This should be snug enough so it doesn’t slide around when you move but not so tight that it digs in or feels uncomfortable. It should be made of strong, wide elastic material so it can support your breasts without riding up and be snug enough so it doesn’t slide around when you move – but not so tight that it digs into you. Larger bra sizes require wider bands.

Cup
Breasts MUST be completely covered or encased in the cups to effectively limit breast movement. There should be no ‘spillage’ in any direction – you should just see two breasts, not four. On the flipside, if the cups are puckering, you might need to go down a cup size.

Underband/Underwire
The underband or underwire should follow the natural crease of the breast rather than resting on it or digging in. Soft breast tissue is not designed to tolerate underwire digging into it. For a more comfortable fit, choose a bra that uses a soft-cup or panelling instead of wire.

Front band
The lower edge of your bra between the cups should sit on your breast bone, not on your breast tissue. It should not gape away from your chest – if it is, you may need to go up a cup size.

Straps
These should be wide and padded for comfort so they don’t dig into your shoulders. Your main support should come from a snug band, not super-tight straps.

Material
Your bra’s material should wick sweat away from your body to keep you cool, but not irritate your skin. Crop tops should be made of strong elastic material that can compress your breasts firmly against your chest. If chafing is a problem, pay extra attention to the material of the bra instead of going for a tighter fit – it’s the wet fabric that creates friction on the skin.

Your fitting checklist

  • Choose a bra that has the correct level of support for your activity. You should own a variety of sports bras, and when in doubt, choose a higher-impact bra for a lower-impact sport – never the other way around.
  • Age is a factor. Elasticity of the skin decreases with age, which in turn reduces the support the skin can provide, so older women need to err towards choosing bras with greater support, especially after pregnancy.
  • Sports bras aren’t ‘one-size fits all’ – if there’s not a good spread of sizes, move on to the next brand or store.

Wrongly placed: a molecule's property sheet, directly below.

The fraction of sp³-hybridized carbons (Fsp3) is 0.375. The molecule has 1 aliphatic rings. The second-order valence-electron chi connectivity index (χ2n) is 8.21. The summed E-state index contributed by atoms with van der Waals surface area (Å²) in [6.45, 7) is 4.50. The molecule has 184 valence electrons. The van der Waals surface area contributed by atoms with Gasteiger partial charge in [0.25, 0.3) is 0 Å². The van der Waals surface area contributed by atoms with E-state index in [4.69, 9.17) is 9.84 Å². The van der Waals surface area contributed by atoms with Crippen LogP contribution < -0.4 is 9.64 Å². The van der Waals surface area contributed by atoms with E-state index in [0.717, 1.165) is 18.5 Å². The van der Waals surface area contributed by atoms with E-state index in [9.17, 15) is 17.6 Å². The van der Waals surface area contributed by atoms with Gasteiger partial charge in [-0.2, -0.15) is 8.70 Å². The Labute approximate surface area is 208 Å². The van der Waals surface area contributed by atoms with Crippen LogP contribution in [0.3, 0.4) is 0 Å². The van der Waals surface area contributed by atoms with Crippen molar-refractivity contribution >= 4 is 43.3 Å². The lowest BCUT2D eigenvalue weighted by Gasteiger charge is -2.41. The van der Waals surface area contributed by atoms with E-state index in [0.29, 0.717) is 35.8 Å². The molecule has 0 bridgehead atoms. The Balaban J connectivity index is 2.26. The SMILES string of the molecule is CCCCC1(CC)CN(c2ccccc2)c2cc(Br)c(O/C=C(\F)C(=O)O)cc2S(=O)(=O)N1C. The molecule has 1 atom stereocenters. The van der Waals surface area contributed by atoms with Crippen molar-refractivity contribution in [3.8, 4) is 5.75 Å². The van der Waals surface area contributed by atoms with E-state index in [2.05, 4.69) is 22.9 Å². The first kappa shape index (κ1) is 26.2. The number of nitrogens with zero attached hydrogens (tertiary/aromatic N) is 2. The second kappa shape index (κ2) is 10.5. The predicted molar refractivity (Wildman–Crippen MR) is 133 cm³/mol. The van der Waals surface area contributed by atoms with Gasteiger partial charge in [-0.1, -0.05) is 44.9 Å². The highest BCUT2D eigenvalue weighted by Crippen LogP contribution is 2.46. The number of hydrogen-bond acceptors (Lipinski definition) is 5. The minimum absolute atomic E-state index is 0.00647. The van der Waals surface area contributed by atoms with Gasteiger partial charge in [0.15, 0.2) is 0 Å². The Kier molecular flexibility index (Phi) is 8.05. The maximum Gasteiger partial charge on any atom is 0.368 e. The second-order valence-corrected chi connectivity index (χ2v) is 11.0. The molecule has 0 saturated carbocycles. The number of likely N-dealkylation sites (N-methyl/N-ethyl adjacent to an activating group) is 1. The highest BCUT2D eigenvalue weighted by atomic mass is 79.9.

• Fit the band correctly first, sitting flat against your breast bone. Make sure all your breast – especially under your armpit – is in the cups. When running, the armpit should touch fabric, not skin, to reduce chafing
  • No flesh should bulge over the top of the band (i.e. too small) and the band shouldn’t ride up when your arms are raised too big). Ideally, you should be able to fasten a new bra on its loosest adjustable settings so that so you can tighten it up as the bra stretches with age.
  • Check for any wrinkles/gaps in the cup (too big) or bulging over the top of the cup of the cups (too small)
  • Your bra should rest lightly on the skin of your upper bust as this is a common area for chafing. If you can lean forward and there’s nothing tumbling about, then you’ve found a good upper breast fit
  • The underband should sit on your ribs, not on your breast tissue at the front or under your armpits. You should only be able to fit two fingers underneath the underband. If there’s more space than this or if you can see the back of the bra rising up, it’s too big
  • All areas should be securely supported, yet not constricted – you must be able to breathe easily during all levels of activity.
  • If you’re C/D cup or larger, look for a sports bra with plenty of adjustability. There are bras that can be tightened and loosened through the straps as well as through thecentre back closure on the underband, others may have adjustable hook and loops on the underband at the side seam.
  • The bra should fit on the first hook; as it loses elasticity over time, you’ll need room to tighten it.

Bounce before you buy

You could sprint laps around the store in the bra you intend to buy, but security might think you’re running like you stole it. Instead, try this much subtler test Joanne Scurr:

Place your feet together and squat down with your hands on the floor. Now jump up while spreading your arms and legs out – like a star jump or someone in a TV advert for Jetstar. This test causes the same breast movement that occurs during running. Finally, stretch your arms above your head and from side to side – the band of your bra should stay where it is.

Looking after your bra

Sports bras are designed to last about 25-50 washes or they should be replaced every 6-12 months. After that, they may not be as supportive as they used to be. To ensure you’re getting the support you need, recheck your bra size and fit every six months or every time you buy a new sports bra.

Treat your sports bra the same way you care for your regular bra. For best results, wash it in cold water in a bra bag on the delicate cycle. Use a mild detergent, skip the fabric softener and hang to dry. Your bra should be washed or rinsed after every wear as salt from sweat gets into the fabric, which can deteriorate its quality and colour.

     – A shorter version of this article was produced for 2XU international.